The U.S. stock market is a rigged game where high-frequency traders with advanced computers make tens of billions of dollars by jumping in front of investors, according to author Michael Lewis, who spent the past year researching the topic for his new book “Flash Boys.”
While speed traders’ strategies, developed over the past decade with help from exchanges, are legal, “it’s just nuts” that they’re allowed, Lewis said during an interview televised Sunday on CBS Corp.’s “60 Minutes.” The tactics are too complicated for individual investors to understand, he said.
Either the Volcker Rule is making Wall Street's menu of investment choices so unbearably limited, or traditional assets are so overpriced Wall Street won't even touch them with other people's money, but when it comes to allocating capital the smartest conmen in the room are coming up with some truly unorthodox products. Such as investing in ex-convicts in the form of 2000 newly released prisoners.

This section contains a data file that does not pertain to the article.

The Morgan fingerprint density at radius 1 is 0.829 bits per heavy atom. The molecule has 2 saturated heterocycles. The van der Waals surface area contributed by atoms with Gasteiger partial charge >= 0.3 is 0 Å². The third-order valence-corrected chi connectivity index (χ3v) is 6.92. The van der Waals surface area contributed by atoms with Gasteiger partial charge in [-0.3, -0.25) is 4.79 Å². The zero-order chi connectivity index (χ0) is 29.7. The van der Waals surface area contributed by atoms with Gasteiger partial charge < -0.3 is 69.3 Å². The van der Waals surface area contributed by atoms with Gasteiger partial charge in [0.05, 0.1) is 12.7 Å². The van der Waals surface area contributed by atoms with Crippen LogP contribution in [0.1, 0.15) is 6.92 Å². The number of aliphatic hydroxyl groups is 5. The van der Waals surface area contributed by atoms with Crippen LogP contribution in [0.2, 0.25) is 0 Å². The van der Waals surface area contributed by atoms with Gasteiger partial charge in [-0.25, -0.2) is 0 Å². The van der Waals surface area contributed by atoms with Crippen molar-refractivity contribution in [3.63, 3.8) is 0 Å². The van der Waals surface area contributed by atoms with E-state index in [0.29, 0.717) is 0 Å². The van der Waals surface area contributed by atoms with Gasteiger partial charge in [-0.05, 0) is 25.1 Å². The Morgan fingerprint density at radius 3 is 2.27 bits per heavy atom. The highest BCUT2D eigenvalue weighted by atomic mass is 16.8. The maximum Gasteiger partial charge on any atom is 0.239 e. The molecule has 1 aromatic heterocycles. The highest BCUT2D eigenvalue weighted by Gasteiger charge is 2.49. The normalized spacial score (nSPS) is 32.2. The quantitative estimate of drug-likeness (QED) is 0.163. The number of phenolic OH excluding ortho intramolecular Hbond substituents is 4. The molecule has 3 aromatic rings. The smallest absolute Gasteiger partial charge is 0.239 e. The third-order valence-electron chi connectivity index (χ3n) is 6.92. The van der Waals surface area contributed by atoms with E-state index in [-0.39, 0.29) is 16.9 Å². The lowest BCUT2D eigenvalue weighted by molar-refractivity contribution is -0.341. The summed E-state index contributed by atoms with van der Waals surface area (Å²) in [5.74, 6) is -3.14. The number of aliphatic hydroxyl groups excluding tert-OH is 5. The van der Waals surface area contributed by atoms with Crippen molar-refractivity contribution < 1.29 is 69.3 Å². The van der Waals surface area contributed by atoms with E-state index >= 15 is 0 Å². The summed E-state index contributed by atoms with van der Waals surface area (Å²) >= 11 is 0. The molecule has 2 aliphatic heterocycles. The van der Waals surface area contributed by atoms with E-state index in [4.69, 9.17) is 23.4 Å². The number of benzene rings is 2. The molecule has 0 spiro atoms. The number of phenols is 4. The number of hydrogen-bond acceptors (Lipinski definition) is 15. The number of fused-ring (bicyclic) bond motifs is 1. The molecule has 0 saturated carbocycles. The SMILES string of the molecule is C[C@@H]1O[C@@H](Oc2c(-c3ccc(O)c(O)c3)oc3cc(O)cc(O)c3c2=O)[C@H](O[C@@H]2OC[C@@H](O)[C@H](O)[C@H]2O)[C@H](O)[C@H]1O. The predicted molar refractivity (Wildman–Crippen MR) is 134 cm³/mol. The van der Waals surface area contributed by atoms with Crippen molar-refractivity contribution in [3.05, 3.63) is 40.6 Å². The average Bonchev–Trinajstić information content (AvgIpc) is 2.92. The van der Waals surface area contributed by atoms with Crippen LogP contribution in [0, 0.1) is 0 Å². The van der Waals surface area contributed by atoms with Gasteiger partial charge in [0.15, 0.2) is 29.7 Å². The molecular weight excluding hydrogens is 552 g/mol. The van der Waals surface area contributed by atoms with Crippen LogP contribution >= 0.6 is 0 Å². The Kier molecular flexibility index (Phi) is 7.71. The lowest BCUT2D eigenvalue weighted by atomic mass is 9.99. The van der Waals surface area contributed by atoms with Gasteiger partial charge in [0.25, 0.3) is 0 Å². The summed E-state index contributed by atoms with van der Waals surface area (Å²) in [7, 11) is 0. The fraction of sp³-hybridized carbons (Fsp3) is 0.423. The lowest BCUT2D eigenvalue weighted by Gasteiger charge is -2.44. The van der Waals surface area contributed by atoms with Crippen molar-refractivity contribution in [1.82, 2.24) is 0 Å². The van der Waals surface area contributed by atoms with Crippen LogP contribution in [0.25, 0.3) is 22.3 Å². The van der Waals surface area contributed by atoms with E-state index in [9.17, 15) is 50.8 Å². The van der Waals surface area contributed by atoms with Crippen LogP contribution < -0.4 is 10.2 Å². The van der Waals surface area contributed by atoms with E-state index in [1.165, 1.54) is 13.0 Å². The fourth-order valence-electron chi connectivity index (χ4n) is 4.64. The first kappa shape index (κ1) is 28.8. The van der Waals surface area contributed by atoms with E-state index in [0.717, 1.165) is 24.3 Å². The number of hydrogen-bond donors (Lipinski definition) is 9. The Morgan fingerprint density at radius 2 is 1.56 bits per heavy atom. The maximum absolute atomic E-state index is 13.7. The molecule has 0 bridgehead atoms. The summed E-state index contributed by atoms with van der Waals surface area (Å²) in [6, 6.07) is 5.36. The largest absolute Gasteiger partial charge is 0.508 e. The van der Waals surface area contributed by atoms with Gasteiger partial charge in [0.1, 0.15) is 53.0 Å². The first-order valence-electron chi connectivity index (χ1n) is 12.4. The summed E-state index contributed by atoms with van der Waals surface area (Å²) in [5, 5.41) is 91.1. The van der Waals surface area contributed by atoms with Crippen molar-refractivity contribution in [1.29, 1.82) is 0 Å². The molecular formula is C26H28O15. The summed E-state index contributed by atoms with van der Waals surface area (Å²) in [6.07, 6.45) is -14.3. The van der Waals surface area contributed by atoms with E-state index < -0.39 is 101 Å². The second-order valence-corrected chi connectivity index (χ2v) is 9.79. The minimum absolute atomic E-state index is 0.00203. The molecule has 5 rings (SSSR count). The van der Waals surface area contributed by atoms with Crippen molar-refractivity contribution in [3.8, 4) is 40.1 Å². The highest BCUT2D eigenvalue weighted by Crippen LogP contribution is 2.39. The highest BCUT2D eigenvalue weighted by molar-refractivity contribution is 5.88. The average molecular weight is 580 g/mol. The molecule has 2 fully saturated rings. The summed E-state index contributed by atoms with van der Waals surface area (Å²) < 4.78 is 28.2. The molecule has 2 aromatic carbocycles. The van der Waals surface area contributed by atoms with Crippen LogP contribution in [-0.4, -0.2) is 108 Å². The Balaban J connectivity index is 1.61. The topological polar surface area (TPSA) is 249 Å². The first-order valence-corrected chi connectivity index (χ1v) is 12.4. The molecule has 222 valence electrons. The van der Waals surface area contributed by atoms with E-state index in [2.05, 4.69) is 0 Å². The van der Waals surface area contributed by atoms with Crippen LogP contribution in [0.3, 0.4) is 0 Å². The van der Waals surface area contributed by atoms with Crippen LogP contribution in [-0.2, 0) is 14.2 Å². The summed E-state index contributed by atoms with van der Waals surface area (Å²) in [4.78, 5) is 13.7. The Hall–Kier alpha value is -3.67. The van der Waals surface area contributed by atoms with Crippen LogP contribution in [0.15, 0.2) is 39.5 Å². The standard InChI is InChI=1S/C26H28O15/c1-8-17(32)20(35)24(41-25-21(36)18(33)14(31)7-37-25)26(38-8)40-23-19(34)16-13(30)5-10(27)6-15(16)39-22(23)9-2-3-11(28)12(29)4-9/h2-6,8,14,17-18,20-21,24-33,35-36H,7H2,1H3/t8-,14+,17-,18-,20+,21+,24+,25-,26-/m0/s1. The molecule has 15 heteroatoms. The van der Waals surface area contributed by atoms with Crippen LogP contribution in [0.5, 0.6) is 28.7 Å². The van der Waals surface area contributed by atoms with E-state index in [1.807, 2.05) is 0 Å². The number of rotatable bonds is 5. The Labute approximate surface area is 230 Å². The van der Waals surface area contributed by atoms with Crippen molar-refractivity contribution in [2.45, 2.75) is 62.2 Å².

Adidas picked Andy Murray over Novak Djokovic three years ago in what looked like a colossal mistake by the German sportswear company. But Murray's historic Olympic gold and U.S. Open double could launch him to the top of the sport.
Last Thursday evening, I sat down at a small Hold’em tournament in my neighborhood. The competition at this event is pretty strong – with a number of players making regular appearances at major circuit events.
With Veterans Day coming up on Monday, America's oldest living military veteran is enjoying the spotlight on his service once more, but even at the age of 107 he doesn't seem to be slowing down. Richard Overton, an Army veteran of World War II now living in Austin, Texas, still enjoys cigars and whiskey every day.
Shares of Google (GOOGL) are down more than $33, or 6%, at $530.10 in premarket trading Thursday, after the search giant reported first quarter revenue and EPS that missed Wall Street expectations. Google had previously closed up 3.75% just after the bell on Wednesday. The company reported $6.27 earnings per share on revenue of $15.42 […]View the full post at: Google Misses Wall Street Expectations Despite Delivering a Healthy Quarter – GOOGL
Yesterday David Einhorn was bounced from the World Series of Poker when another hedge fund manager produced two aces to beat his ace jack combo (Einhorn finished in 72 place). So the all-important question there, obviously is — who was that guy?